The Constitutional Right to Food
Maine’s protections could be used as a stealth vehicle to thwart gun restrictions.
In 2021, Maine voters enshrined a right to food in their state constitution. It’s one of many state constitutional provisions without a federal analogue — from the right to a clean and healthful environment in Montana, to the right of employees to organize and to bargain collectively in Illinois, to the right of crime victims to be informed when an accused or convicted person is released from custody in Arizona.
Many such provisions have been relegated to dusty law library shelves. But there is also a long history of courts enforcing state-specific provisions in education funding and several other arenas. And litigators are increasingly relying on state constitutions in areas such as reproductive rights and economic liberty. As more people start blowing off the dust and digging into their state’s constitution (they’re long!), look for more of these provisions edging into the spotlight.
In a fascinating new essay for State Court Report, Northeastern professor Martha F. Davis contextualizes Maine’s new amendment and previews a Maine Supreme Judicial Court case being argued this fall, Parker v. Department of Inland Fisheries & Wildlife, which seeks to use the right to food to challenge the state’s ban on Sunday hunting. It offers a glimpse into how advocates might develop arguments based on broadly worded rights — and raises the specter of unintended consequences.
The right to food is well established in international human rights law. But as Davis explains, while several states protect the right to hunt and fish, Maine is the first and only state to establish “a natural, inherent and unalienable right to food,” which includes “the right to save and exchange seeds and the right to grow, raise, harvest, produce and consume the food of their own choosing.” The amendment’s broad language draws on natural law and at least raises the possibility that the government has an obligation to provide inhabitants with food. Lauded by human rights advocates when it was adopted, there are similar campaigns burgeoning in other states.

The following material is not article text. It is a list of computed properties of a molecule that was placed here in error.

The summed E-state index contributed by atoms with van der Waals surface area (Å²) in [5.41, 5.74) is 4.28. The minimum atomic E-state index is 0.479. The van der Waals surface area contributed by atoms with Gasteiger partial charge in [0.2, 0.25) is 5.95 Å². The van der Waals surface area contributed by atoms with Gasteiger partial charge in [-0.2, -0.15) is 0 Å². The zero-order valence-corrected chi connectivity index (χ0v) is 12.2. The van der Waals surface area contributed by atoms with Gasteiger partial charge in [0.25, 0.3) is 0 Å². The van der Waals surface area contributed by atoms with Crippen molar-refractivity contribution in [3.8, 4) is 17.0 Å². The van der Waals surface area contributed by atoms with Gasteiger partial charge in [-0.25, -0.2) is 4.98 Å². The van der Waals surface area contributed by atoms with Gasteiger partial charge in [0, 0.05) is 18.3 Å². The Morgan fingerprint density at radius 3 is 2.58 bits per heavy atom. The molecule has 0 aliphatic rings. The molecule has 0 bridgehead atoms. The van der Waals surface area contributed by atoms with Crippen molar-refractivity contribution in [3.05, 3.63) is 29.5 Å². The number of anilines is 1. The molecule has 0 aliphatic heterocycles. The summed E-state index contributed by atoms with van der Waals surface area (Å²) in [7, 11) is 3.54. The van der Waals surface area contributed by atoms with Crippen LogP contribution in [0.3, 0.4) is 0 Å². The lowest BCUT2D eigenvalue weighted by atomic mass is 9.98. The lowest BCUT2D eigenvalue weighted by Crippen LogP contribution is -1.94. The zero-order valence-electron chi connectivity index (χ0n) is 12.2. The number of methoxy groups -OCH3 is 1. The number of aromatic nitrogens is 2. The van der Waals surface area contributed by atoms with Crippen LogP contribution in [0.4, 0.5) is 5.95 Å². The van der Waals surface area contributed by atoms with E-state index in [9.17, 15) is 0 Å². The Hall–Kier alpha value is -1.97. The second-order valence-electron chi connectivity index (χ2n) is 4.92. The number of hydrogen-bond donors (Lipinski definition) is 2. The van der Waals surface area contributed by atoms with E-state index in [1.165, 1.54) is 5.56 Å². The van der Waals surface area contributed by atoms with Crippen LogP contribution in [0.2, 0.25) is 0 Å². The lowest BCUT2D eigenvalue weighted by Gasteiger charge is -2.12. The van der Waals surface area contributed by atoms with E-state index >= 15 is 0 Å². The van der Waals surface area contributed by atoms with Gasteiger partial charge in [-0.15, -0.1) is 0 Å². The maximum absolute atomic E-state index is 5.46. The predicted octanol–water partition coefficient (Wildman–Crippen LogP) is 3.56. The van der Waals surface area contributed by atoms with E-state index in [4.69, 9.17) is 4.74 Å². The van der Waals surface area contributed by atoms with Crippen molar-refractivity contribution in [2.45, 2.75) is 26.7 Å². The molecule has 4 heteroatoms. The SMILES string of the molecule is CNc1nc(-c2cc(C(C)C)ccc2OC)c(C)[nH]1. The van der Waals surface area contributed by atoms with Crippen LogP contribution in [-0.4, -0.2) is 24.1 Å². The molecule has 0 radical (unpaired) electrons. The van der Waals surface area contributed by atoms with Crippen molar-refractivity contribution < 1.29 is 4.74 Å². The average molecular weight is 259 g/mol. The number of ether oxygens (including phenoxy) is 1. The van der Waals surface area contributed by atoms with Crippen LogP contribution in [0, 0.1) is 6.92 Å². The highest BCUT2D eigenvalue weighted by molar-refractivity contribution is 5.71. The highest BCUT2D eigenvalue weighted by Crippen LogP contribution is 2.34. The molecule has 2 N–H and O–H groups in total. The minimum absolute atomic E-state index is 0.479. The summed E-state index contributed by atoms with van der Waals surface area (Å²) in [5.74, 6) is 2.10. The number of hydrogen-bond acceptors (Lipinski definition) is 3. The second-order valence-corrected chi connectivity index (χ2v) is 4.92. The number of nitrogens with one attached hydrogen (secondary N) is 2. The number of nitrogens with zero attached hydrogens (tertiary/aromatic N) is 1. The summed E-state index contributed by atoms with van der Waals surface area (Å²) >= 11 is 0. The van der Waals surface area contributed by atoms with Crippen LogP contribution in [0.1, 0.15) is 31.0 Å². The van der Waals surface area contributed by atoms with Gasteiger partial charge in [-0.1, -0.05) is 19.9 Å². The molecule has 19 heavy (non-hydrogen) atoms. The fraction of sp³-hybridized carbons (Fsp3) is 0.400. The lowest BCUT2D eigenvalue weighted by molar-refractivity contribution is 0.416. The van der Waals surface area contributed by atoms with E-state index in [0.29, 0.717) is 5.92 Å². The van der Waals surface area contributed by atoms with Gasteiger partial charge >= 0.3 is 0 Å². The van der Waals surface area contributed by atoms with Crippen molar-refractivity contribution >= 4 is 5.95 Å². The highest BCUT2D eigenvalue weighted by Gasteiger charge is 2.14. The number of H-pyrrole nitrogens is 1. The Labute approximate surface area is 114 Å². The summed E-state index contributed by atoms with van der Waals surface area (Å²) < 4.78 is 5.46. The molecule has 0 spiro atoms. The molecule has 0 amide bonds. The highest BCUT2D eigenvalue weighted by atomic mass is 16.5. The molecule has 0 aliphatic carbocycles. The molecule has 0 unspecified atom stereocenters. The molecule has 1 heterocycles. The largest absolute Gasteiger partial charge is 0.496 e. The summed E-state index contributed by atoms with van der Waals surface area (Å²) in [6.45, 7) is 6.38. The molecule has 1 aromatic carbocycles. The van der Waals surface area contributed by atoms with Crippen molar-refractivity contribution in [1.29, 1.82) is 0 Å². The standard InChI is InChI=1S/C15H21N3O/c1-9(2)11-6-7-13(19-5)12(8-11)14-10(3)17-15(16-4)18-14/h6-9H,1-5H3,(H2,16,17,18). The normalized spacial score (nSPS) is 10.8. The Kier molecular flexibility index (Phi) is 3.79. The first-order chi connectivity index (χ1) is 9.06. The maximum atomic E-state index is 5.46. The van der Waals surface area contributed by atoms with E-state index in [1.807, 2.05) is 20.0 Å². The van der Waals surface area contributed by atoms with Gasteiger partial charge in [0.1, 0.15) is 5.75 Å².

Parker is the first opportunity for the high court to define this new right, and it might surprise readers that hunting regulations were the first thing to be challenged (it surprised me). The plaintiffs argue that they supplement their diet with hunting and that work and their children’s school obligations force them to hunt on the weekend. A right to food, they claim, means that restrictions on their ability to hunt for personal consumption must be evaluated under an onerous strict scrutiny standard. Alluding to these implications, some proponents of the amendment have described it as a “second amendment for food.”
It remains to be seen if this argument will hold sway. The plaintiffs lost in the trial court, and Davis writes that the amendment’s text and history create major headwinds for the plaintiffs’ claims. A specific reference to hunting was deleted from the proposed amendment. And there is no evidence that voters thought that creating a right to food would impact hunting laws. But should the court adopt the plaintiffs’ argument, Davis warns that it could “serve as a stealth vehicle for frustrating reasonable restrictions on guns and gun use in the context of hunting.”
Alicia Bannon is editor in chief for State Court Report. She is also director of the Judiciary Program at the Brennan Center for Justice.
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